Home » Why Write? Penmanship for the 21st Century by Jake Weidmann (Transcript)

Why Write? Penmanship for the 21st Century by Jake Weidmann (Transcript)

Jake Weidmann at TEDxMileHigh

Jake Weidmann is an artist and certified Master Penman. In this TEDx Talk, titled ‘Why Write? Penmanship for the 21st Century’ Jake discusses the future of writing and its place in the digital age. Below is the full transcript of the TEDxMileHigh Talk.

Listen to the MP3 Audio here: Why write – Penmanship for the 21st Century by Jake Weidmann at TEDxMileHigh


But a pen is a simple thing, isn’t it? It doesn’t have a battery or a motherboard. It doesn’t require a service plan or a satellite orbiting the Earth in order to function. It’s never smarter than you are, which I like. And if you were to drop it in water, or any distance higher than your own knee on a hard surface, it would not be destroyed. In fact, purchasing an insurance plan for it would be, well, silly, and slightly ridiculous.

Yet, this simple pen has shaped the very world in which we live. It has recorded the discoveries of scientists and inventors. It has charted the course for nearly every explorer who has braved the open ocean or explored the vast terrain. Wars have begun and ended at its wave and the doctrine of nearly every one of the world’s religions was inscribed at its tip. It has recorded the genius of composers and artists alike, and more lovers have succumbed at its tip than any of Cupid’s arrows.

You see, more than a pen, this is a vital part of our humanity. It is the facilitator to genius, the strongest weapon in war time, the baton passed from one generation to the next, the needle on the Richter scale of our hearts, and the connection between God and man. Yet, for the first time in history, the value of this amazing tool hangs in the balance. With 41 out of 50 states no longer requiring handwriting to be a fundamental part of their curriculum, like everything else in our culture, we declare its value by what we teach or do not teach our children.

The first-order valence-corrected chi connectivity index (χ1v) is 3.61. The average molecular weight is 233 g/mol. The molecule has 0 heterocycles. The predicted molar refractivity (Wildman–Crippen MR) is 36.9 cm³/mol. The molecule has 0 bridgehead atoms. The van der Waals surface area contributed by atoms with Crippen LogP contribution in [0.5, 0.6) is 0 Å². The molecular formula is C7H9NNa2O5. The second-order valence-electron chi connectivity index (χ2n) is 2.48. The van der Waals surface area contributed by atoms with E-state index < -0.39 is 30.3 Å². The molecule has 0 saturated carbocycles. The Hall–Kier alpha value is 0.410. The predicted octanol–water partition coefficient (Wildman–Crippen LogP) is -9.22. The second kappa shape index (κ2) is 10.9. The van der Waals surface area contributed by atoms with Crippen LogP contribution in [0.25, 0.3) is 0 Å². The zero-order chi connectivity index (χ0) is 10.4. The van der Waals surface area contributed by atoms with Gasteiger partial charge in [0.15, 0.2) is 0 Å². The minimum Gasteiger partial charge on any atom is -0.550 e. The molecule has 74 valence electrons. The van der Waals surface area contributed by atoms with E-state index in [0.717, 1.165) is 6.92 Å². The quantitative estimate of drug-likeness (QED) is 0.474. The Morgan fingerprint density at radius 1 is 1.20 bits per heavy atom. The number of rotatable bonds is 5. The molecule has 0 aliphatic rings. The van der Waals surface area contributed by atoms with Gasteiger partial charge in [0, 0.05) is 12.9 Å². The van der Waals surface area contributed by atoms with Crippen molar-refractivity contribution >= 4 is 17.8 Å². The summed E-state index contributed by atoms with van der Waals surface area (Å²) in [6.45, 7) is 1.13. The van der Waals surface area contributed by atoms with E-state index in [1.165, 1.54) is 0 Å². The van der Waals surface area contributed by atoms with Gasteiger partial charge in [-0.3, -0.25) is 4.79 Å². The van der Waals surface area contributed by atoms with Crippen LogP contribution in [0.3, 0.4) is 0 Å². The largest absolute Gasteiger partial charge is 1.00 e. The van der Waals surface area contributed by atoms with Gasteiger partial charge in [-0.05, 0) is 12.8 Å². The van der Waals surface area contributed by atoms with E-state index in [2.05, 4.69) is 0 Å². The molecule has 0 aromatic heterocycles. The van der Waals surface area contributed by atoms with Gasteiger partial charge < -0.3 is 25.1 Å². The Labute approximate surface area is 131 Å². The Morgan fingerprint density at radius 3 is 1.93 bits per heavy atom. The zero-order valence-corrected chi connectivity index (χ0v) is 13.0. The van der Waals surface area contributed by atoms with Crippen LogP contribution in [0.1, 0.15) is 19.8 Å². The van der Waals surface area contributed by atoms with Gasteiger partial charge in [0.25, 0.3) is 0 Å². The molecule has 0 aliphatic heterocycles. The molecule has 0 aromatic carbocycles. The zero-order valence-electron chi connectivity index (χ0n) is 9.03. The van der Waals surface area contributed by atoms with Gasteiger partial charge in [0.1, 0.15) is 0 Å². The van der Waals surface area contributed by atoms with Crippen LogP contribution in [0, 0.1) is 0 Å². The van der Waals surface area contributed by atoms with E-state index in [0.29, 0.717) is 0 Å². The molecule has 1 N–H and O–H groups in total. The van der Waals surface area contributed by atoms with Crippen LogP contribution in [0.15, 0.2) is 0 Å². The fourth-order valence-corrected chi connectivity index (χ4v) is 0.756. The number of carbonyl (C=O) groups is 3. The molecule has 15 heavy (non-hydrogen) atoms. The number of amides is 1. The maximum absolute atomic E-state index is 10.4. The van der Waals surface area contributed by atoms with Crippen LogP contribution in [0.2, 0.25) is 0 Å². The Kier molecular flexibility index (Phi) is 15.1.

Yet I stand before you today not only as an advocate for the pen, but as your advocate as well, for while the hand empowers the pen, the pen empowers the man. So empower yourselves today and write this down.

Use this and you will develop not one but three forms of literacy. The first form of literacy is that of historical literacy. You see, we have a vast chronology of handwriting because man has been writing by hand for literally thousands of years. In every culture, every time period, every nation has had its own form of handwriting, and they are each as unique as one individual’s is to another’s.

Now I could regale you with a vast background on each one of these forms, but let me bring things a little closer to home and bring you more quickly up to speed. This is America’s first style of penmanship and the forefather of cursive. It is called Spencerian script, created by Platt Rogers Spencer in the middle of the 19th century when he was only 13 years old. Not only did this boy create one of the most dynamic forms of penmanship known to man, he also had a beautiful philosophy and even theology behind his handwriting. You see, he believed that God, being the originator of all beauty, had instilled his beauty in nature, so if Spencer could take his cues from nature, then he would have the beauty of God in his own handwriting. Not bad for a 13 year old.

So, this is one of the pieces that I did, not only as a nod to Spencerian script but to show the place from which it was inspired. You see, he was inspired by the flowing lines he saw in the streams by his house, the gentle lean of the wheat blowing in the wind, and the rolling clouds over mountain peaks. Spencer’s form was not only genius in its appearance, but it was a thing of brilliance in function as well.